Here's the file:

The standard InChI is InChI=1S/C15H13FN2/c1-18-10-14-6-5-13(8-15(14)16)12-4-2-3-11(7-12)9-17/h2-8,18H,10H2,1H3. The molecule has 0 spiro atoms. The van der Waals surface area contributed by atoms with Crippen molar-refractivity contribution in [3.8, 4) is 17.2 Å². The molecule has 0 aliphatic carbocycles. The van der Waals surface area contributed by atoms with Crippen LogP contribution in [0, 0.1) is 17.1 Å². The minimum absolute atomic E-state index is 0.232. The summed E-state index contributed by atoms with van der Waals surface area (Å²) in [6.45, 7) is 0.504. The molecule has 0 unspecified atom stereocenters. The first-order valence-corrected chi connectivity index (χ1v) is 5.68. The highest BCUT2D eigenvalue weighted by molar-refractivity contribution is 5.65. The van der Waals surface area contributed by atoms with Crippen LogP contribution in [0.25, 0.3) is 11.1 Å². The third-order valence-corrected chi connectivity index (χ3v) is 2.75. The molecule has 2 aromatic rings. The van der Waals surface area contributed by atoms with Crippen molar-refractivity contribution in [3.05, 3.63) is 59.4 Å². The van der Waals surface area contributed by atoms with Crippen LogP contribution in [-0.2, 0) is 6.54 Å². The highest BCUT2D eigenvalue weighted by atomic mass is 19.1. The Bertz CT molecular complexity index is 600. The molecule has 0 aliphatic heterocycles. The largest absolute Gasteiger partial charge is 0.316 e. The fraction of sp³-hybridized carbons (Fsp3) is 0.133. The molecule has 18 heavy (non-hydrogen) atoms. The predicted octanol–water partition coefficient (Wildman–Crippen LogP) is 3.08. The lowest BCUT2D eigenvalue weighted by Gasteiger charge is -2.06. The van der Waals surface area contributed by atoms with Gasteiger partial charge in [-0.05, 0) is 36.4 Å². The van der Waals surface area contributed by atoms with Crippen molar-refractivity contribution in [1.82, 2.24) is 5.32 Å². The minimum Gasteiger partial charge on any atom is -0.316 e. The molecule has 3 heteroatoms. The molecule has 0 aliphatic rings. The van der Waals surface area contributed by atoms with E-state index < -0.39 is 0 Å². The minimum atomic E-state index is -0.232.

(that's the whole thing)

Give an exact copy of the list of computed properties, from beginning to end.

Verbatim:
The standard InChI is InChI=1S/C15H13FN2/c1-18-10-14-6-5-13(8-15(14)16)12-4-2-3-11(7-12)9-17/h2-8,18H,10H2,1H3. The molecule has 0 spiro atoms. The van der Waals surface area contributed by atoms with Crippen molar-refractivity contribution in [3.8, 4) is 17.2 Å². The molecule has 0 aliphatic carbocycles. The van der Waals surface area contributed by atoms with Crippen LogP contribution in [0, 0.1) is 17.1 Å². The minimum absolute atomic E-state index is 0.232. The summed E-state index contributed by atoms with van der Waals surface area (Å²) in [6.45, 7) is 0.504. The molecule has 0 unspecified atom stereocenters. The first-order valence-corrected chi connectivity index (χ1v) is 5.68. The highest BCUT2D eigenvalue weighted by molar-refractivity contribution is 5.65. The van der Waals surface area contributed by atoms with Crippen LogP contribution in [0.25, 0.3) is 11.1 Å². The third-order valence-corrected chi connectivity index (χ3v) is 2.75. The molecule has 2 aromatic rings. The van der Waals surface area contributed by atoms with Crippen molar-refractivity contribution in [3.05, 3.63) is 59.4 Å². The van der Waals surface area contributed by atoms with Crippen LogP contribution in [-0.2, 0) is 6.54 Å². The highest BCUT2D eigenvalue weighted by atomic mass is 19.1. The Bertz CT molecular complexity index is 600. The molecule has 0 aliphatic heterocycles. The largest absolute Gasteiger partial charge is 0.316 e. The fraction of sp³-hybridized carbons (Fsp3) is 0.133. The molecule has 18 heavy (non-hydrogen) atoms. The predicted octanol–water partition coefficient (Wildman–Crippen LogP) is 3.08. The lowest BCUT2D eigenvalue weighted by Gasteiger charge is -2.06. The van der Waals surface area contributed by atoms with Gasteiger partial charge in [-0.05, 0) is 36.4 Å². The van der Waals surface area contributed by atoms with Crippen molar-refractivity contribution in [1.82, 2.24) is 5.32 Å². The minimum Gasteiger partial charge on any atom is -0.316 e. The molecule has 3 heteroatoms. The molecule has 0 aliphatic rings. The van der Waals surface area contributed by atoms with E-state index < -0.39 is 0 Å². The minimum atomic E-state index is -0.232.